“Books are the plane, and the train, and the road. They are the destination, and the journey. They are home.” ― Anna Quindlen, How Reading Changed My Life
Great literature is a source of joy, education, inspiration, catharsis, adventure, pleasure and so much more. For those bibliophiles who see the true value in reading, here is a list of ten American cities with an exceptional appreciation for the written word. We left New York out because, while we have a great respect for its role in both contemporary and historical literature, we felt like it was obvious and wanted to share other destinations. We hope you enjoy them
1. Oxford, Mississippi
Former hometown of the American writer and Nobel Laureate William Faulkner, Oxford is a literature lover’s sanctuary. Fans of Faulkner can walk in his footsteps and identify what real people and places inspired his famous fictional literature. Watch his stories come to life in this small town at the Lafayette County courthouse in the middle of the Square and discover Rowan Oak, his home.
2. Portland, Oregon
Known for its edgy music scene and legendary coffee culture, Portland also hosts annual book festivals and is home to Powell’s, the largest independent new and used bookstore in the world. Taking up a full city block with multiple floors, this treasure trove of words also has an intriguing rare book section. Maps are available, so no one has to worry about getting lost in wonderland!
3. New Orleans, Louisiana
Traditionally well-known for its ornate floats, wild parties and Mardi Gras, New Orleans also has a rich history that has inspired many writers, such as the gothic fiction author Anne Rice who wrote The Vampire Chronicles. Rice was predominantly inspired by the French Quarter and the Garden District where you can spot many mid-nineteenth-century mansions and houses including Rice’s former home.
4. Key West, Florida
A lovely island paradise known for its beaches and impeccable scuba diving, Key West was also the former home of great American writers Ernest Hemingway and Tennessee Williams. Walk the streets that inspired these legendary wordsmiths. Visit the Ernest Hemingway Home & Museum in the heart of Key West’s Old Town, where Hemingway wrote for ten years of his life.
5. Atlanta, Georgia
Atlanta is known as ‘the Phoenix’ due to its ‘rise from the ashes’ after having been burnt to the ground during the Civil War. Today, Atlanta is a fascinating city with plenty of neighborhoods to explore as well as an exciting music scene. Explore the city that inspired the dystopian book series, The Hunger Games and the apocalyptic comic series The Walking Dead. Take a tour of the apartment in the Tudor Revival building where Margaret ‘Peggy’ Mitchell penned her iconic masterpiece Gone with the Wind.
6. Chicago, Illinois
Book lovers love Chicago, a city rich in literary traditions. The Windy City is, in fact, the birthplace of Ernest Hemingway as well as the current home of many wonderful bookstores. Surround yourself with floor-to-ceiling shelves of used books at Myopic Bookstore or treat yourself to a new book and pair it with a cappuccino at Volumes Bookcafe.
7. Seattle, Washington
One of only two cities in the United States to receive a UNESCO City of Literature distinction, Seattle continues to demonstrate its passion for the written word by hosting annual events like the autumn Lit Crawl Seattle. During the crawl, bookworms wander around the city and check out readings in a variety of interesting venues like bars, cafes, galleries, police stations, barber shops, cemeteries and more.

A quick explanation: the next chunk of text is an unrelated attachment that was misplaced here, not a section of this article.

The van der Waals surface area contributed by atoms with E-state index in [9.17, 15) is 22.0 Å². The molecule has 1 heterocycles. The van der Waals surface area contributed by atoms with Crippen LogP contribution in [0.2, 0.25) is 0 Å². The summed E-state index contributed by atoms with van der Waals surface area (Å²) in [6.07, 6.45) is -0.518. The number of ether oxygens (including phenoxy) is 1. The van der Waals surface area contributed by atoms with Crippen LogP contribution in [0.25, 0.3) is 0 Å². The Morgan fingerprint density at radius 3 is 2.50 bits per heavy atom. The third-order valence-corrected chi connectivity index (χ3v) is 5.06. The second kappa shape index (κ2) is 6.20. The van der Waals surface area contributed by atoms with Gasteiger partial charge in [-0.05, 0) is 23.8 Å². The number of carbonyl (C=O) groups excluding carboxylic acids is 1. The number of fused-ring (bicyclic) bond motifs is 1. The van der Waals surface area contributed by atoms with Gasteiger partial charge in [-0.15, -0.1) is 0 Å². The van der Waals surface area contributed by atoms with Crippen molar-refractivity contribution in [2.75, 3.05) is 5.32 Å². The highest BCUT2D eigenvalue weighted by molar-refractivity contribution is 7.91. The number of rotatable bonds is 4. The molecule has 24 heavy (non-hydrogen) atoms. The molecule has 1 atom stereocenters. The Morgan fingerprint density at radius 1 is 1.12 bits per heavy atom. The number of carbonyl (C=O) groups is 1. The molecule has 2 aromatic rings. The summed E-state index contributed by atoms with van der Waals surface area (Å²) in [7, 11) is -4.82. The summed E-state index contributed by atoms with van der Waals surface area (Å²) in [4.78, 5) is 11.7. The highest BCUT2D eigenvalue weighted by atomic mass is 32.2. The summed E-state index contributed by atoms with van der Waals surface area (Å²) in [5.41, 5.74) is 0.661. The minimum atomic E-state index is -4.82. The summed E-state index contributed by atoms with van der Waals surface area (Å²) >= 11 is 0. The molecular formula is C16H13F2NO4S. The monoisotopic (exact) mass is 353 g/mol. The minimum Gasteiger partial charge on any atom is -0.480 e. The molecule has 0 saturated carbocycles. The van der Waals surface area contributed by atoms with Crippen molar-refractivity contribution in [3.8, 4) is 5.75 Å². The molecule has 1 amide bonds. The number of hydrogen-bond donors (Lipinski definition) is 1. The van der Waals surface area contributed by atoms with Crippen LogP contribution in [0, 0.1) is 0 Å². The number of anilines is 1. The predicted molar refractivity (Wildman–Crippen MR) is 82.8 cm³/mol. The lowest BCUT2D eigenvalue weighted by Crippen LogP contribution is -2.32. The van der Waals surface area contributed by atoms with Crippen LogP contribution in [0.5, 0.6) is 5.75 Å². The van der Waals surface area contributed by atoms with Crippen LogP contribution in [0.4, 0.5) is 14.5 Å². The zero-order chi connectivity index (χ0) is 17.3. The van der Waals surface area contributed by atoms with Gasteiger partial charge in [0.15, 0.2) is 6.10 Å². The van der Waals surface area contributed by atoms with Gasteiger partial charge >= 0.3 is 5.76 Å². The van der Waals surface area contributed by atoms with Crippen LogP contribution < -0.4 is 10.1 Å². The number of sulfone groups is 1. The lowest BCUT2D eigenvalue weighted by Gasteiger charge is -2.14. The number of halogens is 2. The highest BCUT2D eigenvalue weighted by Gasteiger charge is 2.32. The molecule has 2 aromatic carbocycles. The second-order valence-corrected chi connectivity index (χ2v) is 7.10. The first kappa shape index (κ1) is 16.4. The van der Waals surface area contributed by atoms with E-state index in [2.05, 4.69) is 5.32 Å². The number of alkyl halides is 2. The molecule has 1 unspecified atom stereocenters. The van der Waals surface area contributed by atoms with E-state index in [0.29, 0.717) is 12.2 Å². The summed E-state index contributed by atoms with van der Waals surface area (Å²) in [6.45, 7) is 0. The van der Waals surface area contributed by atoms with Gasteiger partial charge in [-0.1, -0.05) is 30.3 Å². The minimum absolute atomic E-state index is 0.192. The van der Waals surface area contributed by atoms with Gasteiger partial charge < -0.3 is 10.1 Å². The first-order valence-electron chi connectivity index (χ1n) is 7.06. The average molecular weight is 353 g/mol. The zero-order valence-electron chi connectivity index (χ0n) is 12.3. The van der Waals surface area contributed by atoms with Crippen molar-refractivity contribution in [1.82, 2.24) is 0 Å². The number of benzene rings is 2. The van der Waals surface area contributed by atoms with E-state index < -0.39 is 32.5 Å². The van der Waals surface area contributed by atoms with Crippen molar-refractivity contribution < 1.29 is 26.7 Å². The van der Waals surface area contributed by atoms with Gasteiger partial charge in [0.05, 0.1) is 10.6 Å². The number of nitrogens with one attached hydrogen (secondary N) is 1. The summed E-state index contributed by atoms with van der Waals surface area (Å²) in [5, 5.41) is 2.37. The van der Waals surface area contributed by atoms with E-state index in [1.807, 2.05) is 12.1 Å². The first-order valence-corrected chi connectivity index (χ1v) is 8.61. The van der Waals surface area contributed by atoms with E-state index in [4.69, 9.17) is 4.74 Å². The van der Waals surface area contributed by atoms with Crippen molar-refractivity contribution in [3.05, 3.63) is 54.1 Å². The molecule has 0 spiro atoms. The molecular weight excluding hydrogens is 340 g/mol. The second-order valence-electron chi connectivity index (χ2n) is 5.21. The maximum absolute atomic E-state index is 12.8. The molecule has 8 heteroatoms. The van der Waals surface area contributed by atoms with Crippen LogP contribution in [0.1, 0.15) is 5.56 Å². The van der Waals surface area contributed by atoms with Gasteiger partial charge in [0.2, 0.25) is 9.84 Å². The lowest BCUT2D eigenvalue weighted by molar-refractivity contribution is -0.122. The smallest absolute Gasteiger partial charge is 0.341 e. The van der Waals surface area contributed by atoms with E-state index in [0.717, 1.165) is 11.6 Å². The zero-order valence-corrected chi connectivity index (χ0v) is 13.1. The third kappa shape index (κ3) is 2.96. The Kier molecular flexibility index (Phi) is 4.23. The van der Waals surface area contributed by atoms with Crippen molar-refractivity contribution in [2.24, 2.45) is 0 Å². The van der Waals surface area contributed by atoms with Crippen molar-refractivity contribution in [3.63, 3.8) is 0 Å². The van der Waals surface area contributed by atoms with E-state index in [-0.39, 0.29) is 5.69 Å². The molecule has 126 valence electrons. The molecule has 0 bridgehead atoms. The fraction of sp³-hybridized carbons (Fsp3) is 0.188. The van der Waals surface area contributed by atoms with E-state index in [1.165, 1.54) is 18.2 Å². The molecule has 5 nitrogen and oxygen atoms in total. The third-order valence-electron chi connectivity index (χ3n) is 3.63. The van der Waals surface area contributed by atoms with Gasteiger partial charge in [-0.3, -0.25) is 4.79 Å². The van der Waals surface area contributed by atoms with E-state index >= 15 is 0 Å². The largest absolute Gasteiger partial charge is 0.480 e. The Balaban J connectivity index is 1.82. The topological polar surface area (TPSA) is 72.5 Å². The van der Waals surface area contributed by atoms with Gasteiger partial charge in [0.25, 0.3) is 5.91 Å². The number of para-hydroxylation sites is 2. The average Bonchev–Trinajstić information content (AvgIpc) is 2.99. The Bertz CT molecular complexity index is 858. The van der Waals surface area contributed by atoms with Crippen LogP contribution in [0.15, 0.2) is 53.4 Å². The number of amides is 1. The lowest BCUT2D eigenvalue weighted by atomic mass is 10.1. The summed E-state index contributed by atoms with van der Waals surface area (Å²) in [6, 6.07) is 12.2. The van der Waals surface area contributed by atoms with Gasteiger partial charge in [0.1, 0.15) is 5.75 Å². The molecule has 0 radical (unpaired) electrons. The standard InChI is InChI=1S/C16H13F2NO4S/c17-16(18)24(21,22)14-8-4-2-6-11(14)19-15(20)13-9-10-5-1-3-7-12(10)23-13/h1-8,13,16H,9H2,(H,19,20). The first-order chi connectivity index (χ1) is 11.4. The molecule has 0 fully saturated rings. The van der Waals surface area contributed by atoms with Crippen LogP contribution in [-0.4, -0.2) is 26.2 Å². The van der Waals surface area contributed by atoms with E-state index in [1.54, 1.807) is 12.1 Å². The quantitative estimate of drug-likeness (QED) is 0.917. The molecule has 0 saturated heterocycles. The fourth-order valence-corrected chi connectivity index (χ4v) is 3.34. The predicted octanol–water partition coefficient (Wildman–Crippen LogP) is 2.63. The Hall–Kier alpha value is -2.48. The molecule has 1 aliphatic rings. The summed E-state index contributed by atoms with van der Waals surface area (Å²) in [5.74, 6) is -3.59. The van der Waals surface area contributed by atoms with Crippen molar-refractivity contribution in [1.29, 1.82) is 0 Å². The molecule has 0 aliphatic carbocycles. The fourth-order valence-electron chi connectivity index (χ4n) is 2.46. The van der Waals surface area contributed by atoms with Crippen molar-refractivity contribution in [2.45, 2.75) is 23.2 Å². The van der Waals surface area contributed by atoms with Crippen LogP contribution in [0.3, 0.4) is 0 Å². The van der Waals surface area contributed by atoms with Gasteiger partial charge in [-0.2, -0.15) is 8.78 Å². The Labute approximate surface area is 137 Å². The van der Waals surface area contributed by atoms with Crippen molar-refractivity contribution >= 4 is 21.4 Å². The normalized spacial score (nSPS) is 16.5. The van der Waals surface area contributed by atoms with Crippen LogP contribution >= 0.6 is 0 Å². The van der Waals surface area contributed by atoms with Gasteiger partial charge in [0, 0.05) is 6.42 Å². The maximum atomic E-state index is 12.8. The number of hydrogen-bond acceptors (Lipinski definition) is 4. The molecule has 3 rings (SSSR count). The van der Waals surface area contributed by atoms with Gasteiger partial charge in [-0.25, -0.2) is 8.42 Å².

8. San Francisco, California
San Francisco has inspired many great writers such as Jack London, John Steinbeck and Jack Kerouac. Explore Jack Kerouac Alley filled with vibrant murals dedicated to the writer, or The Beat Museum which honors writers that inspired a whole generation of nonconformists. Finally, if snuggling up with a glass of wine and a good book sounds like your kind of evening, be sure to check out one of the City by the Bay’s book friendly bars like The Social Study.
9. Washington, D.C.
Home to the Library of Congress with more than 158 million books, manuscripts, images, maps, recordings and more, Washington D.C. also offers access to the world’s largest museum, education and research center; the Smithsonian. With tons of great local bookstores, cafes and historic monuments, the capital is an American history buff’s sanctuary and lit-lovers paradise. Outside of the city, you can travel to Rockville, MD to visit the resting place of F. Scott & Zelda Fitzgerald or head to Richmond, VA the Edgar Allan Poe Museum.
"Gatsby believed in the green light, the orgastic future that year by year recedes before us. It eluded us then, but that’s no matter—tomorrow we will run faster, stretch out our arms farther. . . . And then one fine morning— So we beat on, boats against the current, borne back ceaselessly into the past." Happy birthday F. Scott Fitzgerald
10. Denver, Colorado
Alongside sweeping Rocky Mountain views, an impressive arts scene and convivial coffee culture, Denver boasts plenty of independent bookstores as well as some alternative ways of celebrating literary accomplishments. Discover Book Bar which hosts weekly events and pair happy hour with a good book, or check out Tattered Cover Book Store and collect books for your next reading marathon. Finally, attend the Booklovers Ball in October 2018 to meet other like-minded literary savants.
26. CRIME AND PUNISHMENT by Fyodor Dostoevsky. Published to great acclaim and fierce controversy in 1866, this novel left an indelible mark on literature and is still considered worldwide as the quintessential Russian novel. Raskolnikov wanders the slums of St. Petersburg imagining himself above society's laws. But when he commits a random murder, only suffering ensues. Will Russian book be America's favorite novel? See the link in our bio to cast your vote! #GreatReadPBS @rmpbs @greatamericanreadpbs